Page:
By Sardar Khan Niazi
Food prices continue to soar higher thanks to the greed displayed by food corporations stubbornly raising prices by taking advantage of inflation. If the current trend holds, prices will remain high even during the month of Ramadan which is nearing.
Economic pressure has begun affecting the ordinary Pakistani’s most essential needs. Forty percent inflation and a debt-ridden economy with no firm political leadership and a self-centered elite have worsened the situation. Traders, particularly importers, corporations, and millers are controlling the supply chain and exploiting inflation.
Why traders will abstain from profiteering for a month when people’s abstinence can bring rich dividends on a daily basis? If the state does not care about public suffering, why will traders? Large firms and corporations are to blame for this exorbitant price as they manipulate prices in various ways.
As a result, not only are the poor being deprived of their right to protein food but ordinary entrepreneurs in the poultry sector are also being driven out of business. What we are witnessing today is astonishing corporate greed on a historic level and the total collapse of any market regulation of the state.
The consumer price inflation for food items in Pakistan was 45.1 percent in February 2023 on a year-on-year basis, the highest in South Asia after Sri Lanka with 54.4 percent, says the World Bank.
The handful of items that were the poor man’s protein is no longer accessible to the poor. The problem is, while prices of essential food items have increased manifold, real income for most people has remained the same as before.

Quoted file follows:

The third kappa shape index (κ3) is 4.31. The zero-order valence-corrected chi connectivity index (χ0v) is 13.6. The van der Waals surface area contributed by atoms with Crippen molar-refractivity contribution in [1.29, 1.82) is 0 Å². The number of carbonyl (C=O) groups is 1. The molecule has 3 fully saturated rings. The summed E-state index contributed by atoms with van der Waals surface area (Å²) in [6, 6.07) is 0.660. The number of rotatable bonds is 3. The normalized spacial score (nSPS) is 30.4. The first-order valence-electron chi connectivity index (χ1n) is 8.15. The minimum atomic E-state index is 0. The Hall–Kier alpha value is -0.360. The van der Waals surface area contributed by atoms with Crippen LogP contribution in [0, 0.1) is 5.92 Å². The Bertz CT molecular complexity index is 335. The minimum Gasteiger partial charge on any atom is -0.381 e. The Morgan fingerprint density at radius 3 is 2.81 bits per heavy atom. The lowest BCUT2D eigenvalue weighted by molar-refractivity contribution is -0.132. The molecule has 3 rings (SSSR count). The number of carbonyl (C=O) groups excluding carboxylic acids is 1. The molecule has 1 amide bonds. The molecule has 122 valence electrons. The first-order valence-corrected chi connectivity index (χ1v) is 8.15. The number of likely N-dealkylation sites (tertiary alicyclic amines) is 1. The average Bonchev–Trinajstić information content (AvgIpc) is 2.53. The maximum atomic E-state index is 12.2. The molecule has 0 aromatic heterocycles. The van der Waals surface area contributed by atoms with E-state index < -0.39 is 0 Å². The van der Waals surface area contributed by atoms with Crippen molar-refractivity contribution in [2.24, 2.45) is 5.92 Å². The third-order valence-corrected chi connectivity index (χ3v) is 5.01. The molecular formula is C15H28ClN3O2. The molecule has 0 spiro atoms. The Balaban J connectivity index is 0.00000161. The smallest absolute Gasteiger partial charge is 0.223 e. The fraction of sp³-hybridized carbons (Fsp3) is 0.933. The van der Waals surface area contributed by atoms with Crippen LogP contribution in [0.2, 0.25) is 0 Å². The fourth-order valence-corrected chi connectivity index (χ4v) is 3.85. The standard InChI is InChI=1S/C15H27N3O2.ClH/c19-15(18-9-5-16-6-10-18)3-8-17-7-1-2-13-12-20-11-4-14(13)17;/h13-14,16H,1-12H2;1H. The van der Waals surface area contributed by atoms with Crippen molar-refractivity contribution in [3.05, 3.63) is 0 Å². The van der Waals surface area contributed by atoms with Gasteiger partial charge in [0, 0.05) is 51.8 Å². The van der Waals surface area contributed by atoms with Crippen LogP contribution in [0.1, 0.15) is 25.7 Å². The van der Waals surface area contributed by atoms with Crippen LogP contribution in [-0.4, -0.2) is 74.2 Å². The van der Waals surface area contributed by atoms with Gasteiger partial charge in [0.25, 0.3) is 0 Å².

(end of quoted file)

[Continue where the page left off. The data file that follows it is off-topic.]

Of course, for the public, inflation statistics are nothing but meaningless humbug, just as those rosy figures about GDP growth and per capita income peddled by politicians. Inflation goes up and down but somehow prices appear as if they have been engineered to go upward.
If you ask the government, it will deflect it by either playing down the problem, citing examples of countries where inflation is higher, or reminding you of its limits and other social protection schemes to help the poor. However, it does not answer the question about the price increases.
The fact is, welfare initiatives cannot be the mainstay of the state’s response to poverty. Nor is its definition of the poor inclusive of all families currently in need of support. There is a vast group of silently suffering middle-class families. They are vulnerable to economic shocks just like the lower middle class.
Sadly, the government’s response to the high inflationary trend that followed the Russia-Ukraine war a year ago, or the economic pain due to the pandemic, leaves a lot to be desired. The economic fallout of the war has been massive and wide-ranging, but it cannot be used as a crutch when there is so much suffering.
What makes this worse is the fact that so much of the fallout is of the government’s own making, through its poor governance and failure to check corruption. Where’s the initiative to ensure proper market monitoring and interventions? Where is the urgency to raise people’s income level?
This must change. The government must address the cost-of-living crisis, it must also address the profiteering crisis, which is at the heart of the chaos and lawlessness prevailing in the consumer market. It must dismantle the influence of avaricious profiteers and their political backers. A raise in petrol, gas, and electricity bills raises the prices of nearly everything.
With Ramadan just days away, the prices are already insanely high. We need concrete actions, rather than empty rhetoric, to bring them within the purchasing capacity of the poor. The time has come to stop giving excuses and start delivering results.